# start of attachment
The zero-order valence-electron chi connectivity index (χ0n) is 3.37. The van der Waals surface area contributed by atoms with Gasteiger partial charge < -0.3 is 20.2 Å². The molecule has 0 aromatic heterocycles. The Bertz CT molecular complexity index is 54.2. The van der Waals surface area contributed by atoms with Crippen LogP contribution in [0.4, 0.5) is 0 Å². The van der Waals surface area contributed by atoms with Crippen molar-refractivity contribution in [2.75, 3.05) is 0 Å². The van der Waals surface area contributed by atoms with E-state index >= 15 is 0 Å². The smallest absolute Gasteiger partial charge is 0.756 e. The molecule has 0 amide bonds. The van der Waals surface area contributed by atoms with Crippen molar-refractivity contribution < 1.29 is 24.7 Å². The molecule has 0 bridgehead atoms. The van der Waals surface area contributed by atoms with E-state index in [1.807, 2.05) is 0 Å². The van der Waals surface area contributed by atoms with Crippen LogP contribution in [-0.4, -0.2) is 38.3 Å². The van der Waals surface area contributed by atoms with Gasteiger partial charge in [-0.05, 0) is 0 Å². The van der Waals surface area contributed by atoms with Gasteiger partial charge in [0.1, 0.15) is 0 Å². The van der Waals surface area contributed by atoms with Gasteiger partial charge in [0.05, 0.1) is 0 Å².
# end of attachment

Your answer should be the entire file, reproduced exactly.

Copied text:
The zero-order valence-electron chi connectivity index (χ0n) is 3.37. The van der Waals surface area contributed by atoms with Gasteiger partial charge < -0.3 is 20.2 Å². The molecule has 0 aromatic heterocycles. The Bertz CT molecular complexity index is 54.2. The van der Waals surface area contributed by atoms with Crippen LogP contribution in [0.4, 0.5) is 0 Å². The van der Waals surface area contributed by atoms with Crippen molar-refractivity contribution in [2.75, 3.05) is 0 Å². The van der Waals surface area contributed by atoms with E-state index >= 15 is 0 Å². The smallest absolute Gasteiger partial charge is 0.756 e. The molecule has 0 amide bonds. The van der Waals surface area contributed by atoms with Crippen molar-refractivity contribution < 1.29 is 24.7 Å². The molecule has 0 bridgehead atoms. The van der Waals surface area contributed by atoms with E-state index in [1.807, 2.05) is 0 Å². The van der Waals surface area contributed by atoms with Crippen LogP contribution in [-0.4, -0.2) is 38.3 Å². The van der Waals surface area contributed by atoms with Gasteiger partial charge in [-0.05, 0) is 0 Å². The van der Waals surface area contributed by atoms with Gasteiger partial charge in [0.1, 0.15) is 0 Å². The van der Waals surface area contributed by atoms with Gasteiger partial charge in [0.05, 0.1) is 0 Å².